Notre Dame O-line tandem offers help where Colts need it

Courtesy Getty Images. Mike McGlinchey (L) and Quenton Nelson (R)

INDIANAPOLIS, Ind. – A quick show of hands from teams in need of upgrading their offensive line this offseason.

Yes, we recognize the Indianapolis Colts, both hands pushed high and waving vigorously.

As much as anticipation increases with the (expected) return of Andrew Luck, so does the anxiety on whether he’ll line up behind an upgraded line or the same rag-tag bunch that has tested his durability – and that of Jacoby Brissett last season – since becoming the face of the franchise in 2012.

A quick refresher.

Luck, who missed all of 2017 with his right shoulder issues, has been sacked 156 times in 70 regular-season starts and routinely pummeled while delivering the football. Oft-times, the dozens upon dozens of hits have been more damaging than the sacks. Luck first injured his right shoulder in week 3 of the 2015 season at Tennessee, but persistent protection issues also have resulted in a concussion and injuries to other body parts.

With Luck out of the lineup last season, defenses turned their attention to Jacoby Brissett. He went down 52 times in 15 starts, the second-most sacks endured by a Colts QB. Jeff George set the standard, so to speak, with 56 in 1991.

Yes, the Colts have had – and have – protection issues.

Moving forward, the only givens on the ’18 offensive line are left tackle Anthony Castonzo and center Ryan Kelly. That leaves three-fifths of the unit still to be determined.

General manager Chris Ballard considers offensive line to be one of the deeper positions in this year’s draft.

“I think there’s some pretty good offensive linemen,’’ he said. “I think there’s some good depth, especially in the interior of the offensive line.’’

Two prominent answers to what’s been ailing the Colts since Luck’s arrival in 2012 developed their elite games 130 miles to the north, in South Bend.

That would be the Notre Dame tag-team of guard Quenton Nelson and tackle Mike McGlinchey.

According to Pro Football Weekly’s pre-draft rankings, Nelson is the top guard prospect and McGlinchey the top tackle.

NFL Network draft analyst Mike Mayock considers Nelson one of five “difference-makers’’ who also have zero off-field baggage. The small group includes Penn State running back Saquon Barkley, N.C. State defensive end Bradley Chubb, Alabama defensive back Minkah Fitzpatrick and Washington defensive tackle Vita Vea.

“They’re five guys where you go, wow, you can plug and play,’’ Mayock said.

Nelson lacks neither size – he’s 6-5, 330 pounds – nor confidence.

“I haven’t really thought about whether I’m the best player in this draft or not,’’ he said, “but I believe I’m the best offensive lineman and that’s all I can control. That’s all I could control my four years of college (was) trying to be the best that I can be.’’

While some might devalue guards, Nelson believes the position is critical. He sees the havoc created by some of the NFL’s premier defensive linemen.

“I think I should be talked in that regard – the top-5 conversation – because you have guys that are dominating the NFL right now in Aaron Donald, Geno Atkins, Fletcher Cox that have just been working on interior guys and you need to stop them,’’ he said. “I think I’m one of those guys.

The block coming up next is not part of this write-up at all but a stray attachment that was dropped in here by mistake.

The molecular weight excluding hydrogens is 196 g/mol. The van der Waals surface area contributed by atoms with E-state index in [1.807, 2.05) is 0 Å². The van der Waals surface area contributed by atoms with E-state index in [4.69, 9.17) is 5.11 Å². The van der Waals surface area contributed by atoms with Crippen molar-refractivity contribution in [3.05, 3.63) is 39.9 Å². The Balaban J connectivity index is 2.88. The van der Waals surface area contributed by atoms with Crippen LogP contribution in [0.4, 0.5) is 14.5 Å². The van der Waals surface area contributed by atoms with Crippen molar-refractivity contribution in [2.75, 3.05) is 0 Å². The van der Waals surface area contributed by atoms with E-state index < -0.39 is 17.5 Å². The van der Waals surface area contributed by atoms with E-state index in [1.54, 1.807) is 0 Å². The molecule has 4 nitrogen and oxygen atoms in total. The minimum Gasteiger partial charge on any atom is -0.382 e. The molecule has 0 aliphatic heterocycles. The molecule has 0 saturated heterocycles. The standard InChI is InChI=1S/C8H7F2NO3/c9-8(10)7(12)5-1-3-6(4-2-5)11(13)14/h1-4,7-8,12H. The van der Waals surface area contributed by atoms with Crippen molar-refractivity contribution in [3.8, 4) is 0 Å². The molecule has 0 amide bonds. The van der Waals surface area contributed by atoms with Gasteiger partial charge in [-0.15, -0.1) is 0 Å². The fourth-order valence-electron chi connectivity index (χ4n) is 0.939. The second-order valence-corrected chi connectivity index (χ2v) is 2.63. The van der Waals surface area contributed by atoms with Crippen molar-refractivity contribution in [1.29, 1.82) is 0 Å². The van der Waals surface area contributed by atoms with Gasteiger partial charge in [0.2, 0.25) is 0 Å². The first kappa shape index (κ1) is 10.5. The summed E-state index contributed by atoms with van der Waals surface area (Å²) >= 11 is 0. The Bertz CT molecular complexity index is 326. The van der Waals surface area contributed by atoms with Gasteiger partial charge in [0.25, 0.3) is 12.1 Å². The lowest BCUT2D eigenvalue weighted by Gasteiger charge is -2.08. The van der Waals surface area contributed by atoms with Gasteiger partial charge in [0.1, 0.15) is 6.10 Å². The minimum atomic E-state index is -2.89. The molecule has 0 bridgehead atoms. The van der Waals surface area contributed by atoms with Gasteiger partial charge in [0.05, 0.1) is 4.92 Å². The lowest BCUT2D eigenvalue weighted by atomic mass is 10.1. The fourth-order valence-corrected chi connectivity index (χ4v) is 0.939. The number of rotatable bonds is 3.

“You talk to quarterbacks and they say if a D-end gets on the edge, that’s fine, they can step up in the pocket and they can throw. A lot of quarterbacks, if given the opportunity, can do that. That’s what I give is a pocket to step up in, and I think I also help the offense establish the run through my nastiness and establishing the run also opens up the passing game.

“So I think it’s a good choice.’’

Nelson being yanked off the draft board among the top-5 picks would be a rare decision. The last top-5 guard: Bill Fralic, taken second overall by Atlanta in 1985. Since 1980, there have been only 10 guards selected in the top 10.

The Notre Dame tandem also could join an elite group. Since 1980, offensive linemen from the same school have been taken in the first round just six times. The most recent: Alabama’s Chance Warmack and D.J. Flucker in 2013.

Nelson and McGlinchey have been fixtures for the Irish. Nelson started 36 games at left guard and his sidekick 39 games at left and right tackle.

“Mike McGlinchey is a great teammate, always trying to help everyone on the offensive line get better,’’ Nelson said. “Not self-centered at all, works hard and sets a great example of how things should be done.’’

McClinchey returned the praise.

“You’re probably not going to get a better teammate,’’ he said. “He’s a phenomenal player, phenomenal person. Cares as much as anybody in the building, works as hard as anybody in the building. When he gets into the meeting room, when he steps across those white lines, he’s a different animal . . . sky’s the limit.’’

Nelson prides himself on possessing a “nasty’’ gene.

“Yeah, I would consider myself a nasty player,’’ he said with a smile. “I would say a lot of guys that have been the best players at their position had that characteristic of being nasty. Larry Allen and guys in the NFL like Zach Martin, Brandon Scherff. Nasty football players and those are guys that I look up to and want to be like and play like, so I try to emulate that as best I can.

“I would say the nastiness probably comes from being the youngest (in his family) and getting picked on a lot. Had a lot of frustration to take out on the football field so, yeah, I want to play nasty. I play clean, though.’’

You can follow Mike Chappell on Twitter at @mchappell51.